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Int. J. Mol. Sci. 2017, 18(4), 669; doi:10.3390/ijms18040669

OPRM1 c.118A>G Polymorphism and Duration of Morphine Treatment Associated with Morphine Doses and Quality-of-Life in Palliative Cancer Pain Settings

1
Laboratory of Pharmacology, Clinical Pharmacy and Quality Control of Drugs, Pôle Technologie- Santé (PTS), Faculty of Pharmacy, Saint-Joseph University, Beirut 1107 2180, Lebanon
2
Department of Public Health, Faculty of Medicine, Saint-Joseph University, Beirut 1107 2180, Lebanon
3
Department of Prosthodontics, Faculty of Dental Medicine, Saint-Joseph University, Beirut 1107 2180, Lebanon
4
University of Auvergne, CROC-EA4847, Centre de Recherche en Odontologie Clinique, BP 10448, Clermont-Ferrand F-63000, France
5
Department of Hemato-Oncology, Hôtel-Dieu de France Hospital, Faculty of Medicine, Saint-Joseph University, Beirut 1107 2180, Lebanon
These authors contributed equally to this work.
*
Author to whom correspondence should be addressed.
Academic Editors: Sabrina Angelini, Gloria Ravegnini and Irmgard Tegeder
Received: 29 December 2016 / Revised: 9 March 2017 / Accepted: 14 March 2017 / Published: 27 March 2017
(This article belongs to the Special Issue Pharmacogenetics and Personalized Medicine 2016)
View Full-Text   |   Download PDF [523 KB, uploaded 27 March 2017]   |  

Abstract

Despite increased attention on assessment and management, pain remains the most persistent symptom in patients with cancer, in particular in end-of-life settings, with detrimental impact on their quality-of-life (QOL). We conducted this study to evaluate the added value of determining some genetic and non-genetic factors to optimize cancer pain treatment. Eighty-nine patients were included in the study for the evaluation of palliative cancer pain management. The regression analysis showed that age, OPRM1 single nucleotide polymorphism (SNP), as well as the duration of morphine treatment were significantly associated with morphine doses at 24 h (given by infusion pump; p = 0.043, 0.029, and <0.001, respectively). The mean doses of morphine decreased with age but increased with the duration of morphine treatment. In addition, patients with AG genotype c.118A>G OPRM1 needed a higher dose of morphine than AA patients. Moreover, metastases, OPRM1 SNP, age, and gender were significantly associated with the QOL in our population. In particular, AA patients for OPRM1 SNP had significantly lower cognitive function than AG patients, a result not previously reported in the literature. These findings could help increase the effectiveness of morphine treatment and enhance the QOL of patients in regards to personalized medicine. View Full-Text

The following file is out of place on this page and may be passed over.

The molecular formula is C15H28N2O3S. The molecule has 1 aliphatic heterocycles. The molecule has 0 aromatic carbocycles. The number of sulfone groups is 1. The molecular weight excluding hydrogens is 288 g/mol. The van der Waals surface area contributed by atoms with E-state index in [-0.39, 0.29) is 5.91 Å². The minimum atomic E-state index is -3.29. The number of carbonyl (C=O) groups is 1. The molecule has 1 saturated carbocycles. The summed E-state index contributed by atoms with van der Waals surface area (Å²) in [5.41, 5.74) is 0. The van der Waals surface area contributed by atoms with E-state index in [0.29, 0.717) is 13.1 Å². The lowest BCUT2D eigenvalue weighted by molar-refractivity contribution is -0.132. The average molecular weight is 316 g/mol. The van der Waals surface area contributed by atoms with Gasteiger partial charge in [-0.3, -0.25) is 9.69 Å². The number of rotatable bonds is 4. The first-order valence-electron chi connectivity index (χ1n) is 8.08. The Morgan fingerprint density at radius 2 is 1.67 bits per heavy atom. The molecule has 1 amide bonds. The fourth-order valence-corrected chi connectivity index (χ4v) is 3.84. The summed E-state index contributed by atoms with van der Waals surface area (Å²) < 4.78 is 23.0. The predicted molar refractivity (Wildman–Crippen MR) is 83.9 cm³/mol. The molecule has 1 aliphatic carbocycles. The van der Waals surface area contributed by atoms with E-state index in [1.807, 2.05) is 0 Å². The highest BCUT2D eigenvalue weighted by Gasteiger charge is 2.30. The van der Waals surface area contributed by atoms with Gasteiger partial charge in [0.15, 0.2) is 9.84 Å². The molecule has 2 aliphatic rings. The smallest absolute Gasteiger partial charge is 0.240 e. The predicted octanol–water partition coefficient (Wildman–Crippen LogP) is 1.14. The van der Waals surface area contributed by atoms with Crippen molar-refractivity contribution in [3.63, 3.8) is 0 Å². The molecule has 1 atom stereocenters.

Keywords: morphine; polymorphism; OPRM1; ABCB1; COMT; pain; pharmacogenetics; cancer; quality-of-life morphine; polymorphism; OPRM1; ABCB1; COMT; pain; pharmacogenetics; cancer; quality-of-life
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This is an open access article distributed under the Creative Commons Attribution License which permits unrestricted use, distribution, and reproduction in any medium, provided the original work is properly cited. (CC BY 4.0).

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MDPI and ACS Style

Hajj, A.; Halepian, L.; Osta, N.E.; Chahine, G.; Kattan, J.; Rabbaa Khabbaz, L. OPRM1 c.118A>G Polymorphism and Duration of Morphine Treatment Associated with Morphine Doses and Quality-of-Life in Palliative Cancer Pain Settings. Int. J. Mol. Sci. 2017, 18, 669.

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